Reading Avon-by-the-Sea instantly brought to mind my hometown. I am from Hamburg, NY a suburb a few miles to the south of Buffalo. The western portion of the town is on Lake Erie. Hamburg’s Coastline is a mix of small beaches and cliffs. One such Beach is the Town of Hamburg Beach. Growing up, I always knew that you needed a “sticker” to go to the beach. As I grew older, I learned that “sticker” meant, a permit from the Town. To get a yearly permit you pay a small fee and show proof that you are a town resident – usually a drivers license or your utility bill. The permit gets slapped on the bumper of your car and you are allowed to park at the beach. From my understanding the Town Beach and its facilities, lifeguards, snack shop, and fitness center, were ONLY for Town residents. I may be wrong about this, but its my understanding.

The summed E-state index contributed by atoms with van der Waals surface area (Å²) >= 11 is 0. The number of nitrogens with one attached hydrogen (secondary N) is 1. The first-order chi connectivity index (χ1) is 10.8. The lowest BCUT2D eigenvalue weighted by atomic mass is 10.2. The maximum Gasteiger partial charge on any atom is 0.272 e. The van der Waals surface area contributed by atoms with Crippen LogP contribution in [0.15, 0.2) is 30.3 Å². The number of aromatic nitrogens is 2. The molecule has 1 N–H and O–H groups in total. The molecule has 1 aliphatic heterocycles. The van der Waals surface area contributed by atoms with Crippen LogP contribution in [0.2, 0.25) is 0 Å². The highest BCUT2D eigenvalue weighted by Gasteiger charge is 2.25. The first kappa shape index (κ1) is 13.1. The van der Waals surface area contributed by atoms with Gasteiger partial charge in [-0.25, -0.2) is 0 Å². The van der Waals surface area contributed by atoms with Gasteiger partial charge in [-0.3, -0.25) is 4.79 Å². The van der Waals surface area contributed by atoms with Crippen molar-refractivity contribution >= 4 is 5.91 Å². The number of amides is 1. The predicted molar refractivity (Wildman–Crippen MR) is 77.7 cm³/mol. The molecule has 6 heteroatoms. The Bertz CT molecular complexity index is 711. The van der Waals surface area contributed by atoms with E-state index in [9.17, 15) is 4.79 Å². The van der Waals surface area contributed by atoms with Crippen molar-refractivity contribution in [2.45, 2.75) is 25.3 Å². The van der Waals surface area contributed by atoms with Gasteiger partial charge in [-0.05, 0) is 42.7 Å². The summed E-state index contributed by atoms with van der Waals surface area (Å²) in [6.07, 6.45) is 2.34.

So, the holding from Avon-by-the-Sea indicates that if Hamburg was in NJ, it couldn’t restrict other state residents from using the beach. So, I present this to you: does NY have a different view on the Public Trust Doctrine or if something else allows Hamburg to be so “exclusive?”
The Town of Hamburg Beach link states that the land was donated to the town “for its citizens recreational use.” So it appears a restrictive covenant allows or forces Hamburg to restrict who uses the beach.
Interesting, so this government entity can discriminate?